Abortion laws and their application

Discussion in 'Religion and Ethics' started by Baruch Menachem, Jun 21, 2010.

  1. Baruch Menachem

    Baruch Menachem '

    Sep 12, 2008
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    over on another board we had a discussion on abortion laws in different places. It was a huge surprise to me. We were discussing why a character in a Kdrama didn't have an abortion in Italy while she was there. It turned out that getting one would have been impossible for her.

    Here in the US we have the easisiest abortion rules. Russia also has rules almost as easy.

    In most of the world, abortion is severely restricted by law. In practice, not so much. For example, in Korea abortion is just plain illegal, but no one notices. More babies are aborted in Korea than are born.

    Taiwan also has the status of abortion being illegal but common. It is permitted under several circumstances, but counseling is required. Like Korea, more babies seem to be aborted than born.

    Israel requires the approval of a three member committee (which will have no less than one female member) and a week long wait.

    Italy and france permit abortion on demand up to 90 days or 12 weeks, illegal except in extraordinary circumstances afterward.

    England forbids the practice except upon certification of emotional or physical damage to the mom by the abortion provider. Effectively, abortion on demand.

    Germany allows abortion on demand for the first trimester, but it requires counseling and a waiting period. the basic rule is it is illegal, but if counseling is provided, and the wait period is allowed, then the provider won't be prosecuted.

    In Holland, also, abortion is a crime unless it is deemed an emergency situation. Emergency situations are common.

    The US is actually one of the few places where abortion is not only legal, but a constitutionally protected right. From what I can gather from my reading, the US also has the lowest abortion rate.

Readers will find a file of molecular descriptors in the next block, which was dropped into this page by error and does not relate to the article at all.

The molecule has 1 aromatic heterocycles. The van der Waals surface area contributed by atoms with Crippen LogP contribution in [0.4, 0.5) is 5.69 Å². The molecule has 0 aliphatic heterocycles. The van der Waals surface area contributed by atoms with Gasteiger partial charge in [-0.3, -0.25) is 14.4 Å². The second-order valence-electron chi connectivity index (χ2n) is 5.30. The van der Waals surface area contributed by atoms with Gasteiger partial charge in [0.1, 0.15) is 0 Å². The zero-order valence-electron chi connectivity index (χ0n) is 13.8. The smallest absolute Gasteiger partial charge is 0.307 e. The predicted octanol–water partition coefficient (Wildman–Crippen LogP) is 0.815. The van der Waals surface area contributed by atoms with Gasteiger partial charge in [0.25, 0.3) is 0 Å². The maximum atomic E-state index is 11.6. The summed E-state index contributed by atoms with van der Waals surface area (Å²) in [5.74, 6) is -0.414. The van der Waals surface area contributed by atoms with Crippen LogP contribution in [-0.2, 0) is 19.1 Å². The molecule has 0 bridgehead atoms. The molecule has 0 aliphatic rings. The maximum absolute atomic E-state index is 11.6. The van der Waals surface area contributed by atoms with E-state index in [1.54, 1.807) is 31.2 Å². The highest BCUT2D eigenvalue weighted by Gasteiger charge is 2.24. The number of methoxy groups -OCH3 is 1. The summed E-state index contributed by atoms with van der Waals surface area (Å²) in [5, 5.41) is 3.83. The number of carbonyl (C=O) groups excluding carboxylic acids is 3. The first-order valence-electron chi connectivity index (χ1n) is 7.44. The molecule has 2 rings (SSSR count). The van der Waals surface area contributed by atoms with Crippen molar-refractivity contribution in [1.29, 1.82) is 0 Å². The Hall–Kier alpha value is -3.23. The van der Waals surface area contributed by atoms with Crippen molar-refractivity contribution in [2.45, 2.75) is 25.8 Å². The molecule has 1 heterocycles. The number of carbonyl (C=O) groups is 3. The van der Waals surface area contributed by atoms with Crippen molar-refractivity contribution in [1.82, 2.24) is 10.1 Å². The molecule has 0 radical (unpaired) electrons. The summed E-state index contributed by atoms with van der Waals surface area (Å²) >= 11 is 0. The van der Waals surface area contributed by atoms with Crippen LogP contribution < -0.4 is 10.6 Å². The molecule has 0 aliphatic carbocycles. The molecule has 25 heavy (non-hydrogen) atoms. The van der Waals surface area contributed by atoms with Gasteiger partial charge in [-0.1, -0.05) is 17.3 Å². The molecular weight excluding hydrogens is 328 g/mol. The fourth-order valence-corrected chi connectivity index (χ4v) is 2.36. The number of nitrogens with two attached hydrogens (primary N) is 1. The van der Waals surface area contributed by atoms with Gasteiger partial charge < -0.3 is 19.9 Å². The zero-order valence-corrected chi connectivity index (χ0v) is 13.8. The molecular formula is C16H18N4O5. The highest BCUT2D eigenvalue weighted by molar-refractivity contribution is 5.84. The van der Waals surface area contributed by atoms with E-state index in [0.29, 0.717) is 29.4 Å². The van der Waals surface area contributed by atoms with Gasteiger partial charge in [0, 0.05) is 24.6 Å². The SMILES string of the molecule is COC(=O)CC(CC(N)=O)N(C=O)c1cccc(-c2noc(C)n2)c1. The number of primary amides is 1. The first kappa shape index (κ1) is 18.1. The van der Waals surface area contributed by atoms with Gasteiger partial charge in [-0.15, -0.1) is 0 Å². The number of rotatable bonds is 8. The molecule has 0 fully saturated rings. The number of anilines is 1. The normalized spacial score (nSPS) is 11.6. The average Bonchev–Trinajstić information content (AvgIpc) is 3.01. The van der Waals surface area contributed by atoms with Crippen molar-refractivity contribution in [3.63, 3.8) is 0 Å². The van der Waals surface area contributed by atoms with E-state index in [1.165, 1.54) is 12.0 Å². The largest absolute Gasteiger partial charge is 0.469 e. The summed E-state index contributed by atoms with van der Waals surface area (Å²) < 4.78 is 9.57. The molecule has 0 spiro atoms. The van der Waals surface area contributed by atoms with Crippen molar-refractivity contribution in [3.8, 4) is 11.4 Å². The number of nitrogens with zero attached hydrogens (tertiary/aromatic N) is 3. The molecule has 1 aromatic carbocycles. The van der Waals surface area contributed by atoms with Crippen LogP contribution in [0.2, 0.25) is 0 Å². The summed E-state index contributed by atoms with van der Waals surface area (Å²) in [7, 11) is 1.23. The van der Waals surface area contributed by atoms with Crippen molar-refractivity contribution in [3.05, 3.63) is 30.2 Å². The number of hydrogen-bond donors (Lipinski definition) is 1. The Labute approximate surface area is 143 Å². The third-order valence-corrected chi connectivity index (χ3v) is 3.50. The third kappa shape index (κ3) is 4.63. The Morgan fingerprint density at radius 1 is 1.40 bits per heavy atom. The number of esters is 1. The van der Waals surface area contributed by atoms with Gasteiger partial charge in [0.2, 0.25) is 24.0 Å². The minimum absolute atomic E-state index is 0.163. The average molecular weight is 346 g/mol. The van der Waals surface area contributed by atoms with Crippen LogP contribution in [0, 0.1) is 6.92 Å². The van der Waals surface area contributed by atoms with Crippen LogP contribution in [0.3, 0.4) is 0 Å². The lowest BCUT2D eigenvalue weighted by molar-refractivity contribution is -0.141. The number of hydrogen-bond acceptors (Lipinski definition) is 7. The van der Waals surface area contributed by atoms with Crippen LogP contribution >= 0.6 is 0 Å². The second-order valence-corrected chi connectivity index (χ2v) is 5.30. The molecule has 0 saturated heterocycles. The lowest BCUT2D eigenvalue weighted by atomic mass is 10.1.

I am feeling confused by all this.
  2. Laurentos

    Laurentos Rookie

    Jun 20, 2010
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    Good post!

    Statistics are usually designed to achieve the desired end. But the finding could be true. I believe it is the presence of too many laws that people repel and resort to crime and violence in retaliation. This brings me to the idea that the conscience is naturally good. The development of material desires has the self construct overwhelms the conscience to submergence. At the same time, a person naturally feels guilty or remorse on having done wrong generally. Since the conscience is submerged, so is remorse and guilt.

    If society is free and individuals exercise and develop their natural inborn faculties, they wouldn’t resort to rebellious measures. But the material self construction is developed from policies targeting behaviour for economic stimulant. And since the mode of maintaining subsistence is materialism, social behaviour is thus dominated by material desires.

    Accordingly, the most advanced nations in material wealth are expected to have the least standard of moral behaviour – crime rate is high. Nations with the most laws and most forceful are expected to have the highest standard of moral behaviour – crime rate is low (at the expense of social consequences).

    My hypothesis suggests nations with the most material wealth are supposed to have a high crime rate, as with nations with the most laws that are also supposed to have a high crime rate. The former is influenced by material desires, the latter by rebellious. Obviously, both scenarios are not valid and lacking the exercise of Freedom.

    If the conscience is naturally free to be responsible, not only the crime is a conscious awareness, but also is economic responsibility. This is true because human survived before Jesus and Karl Marx. People can survive without laws and without the economy, in fact they will prove to do a better job than the current lot!

    Freedom is thus a pure principle.

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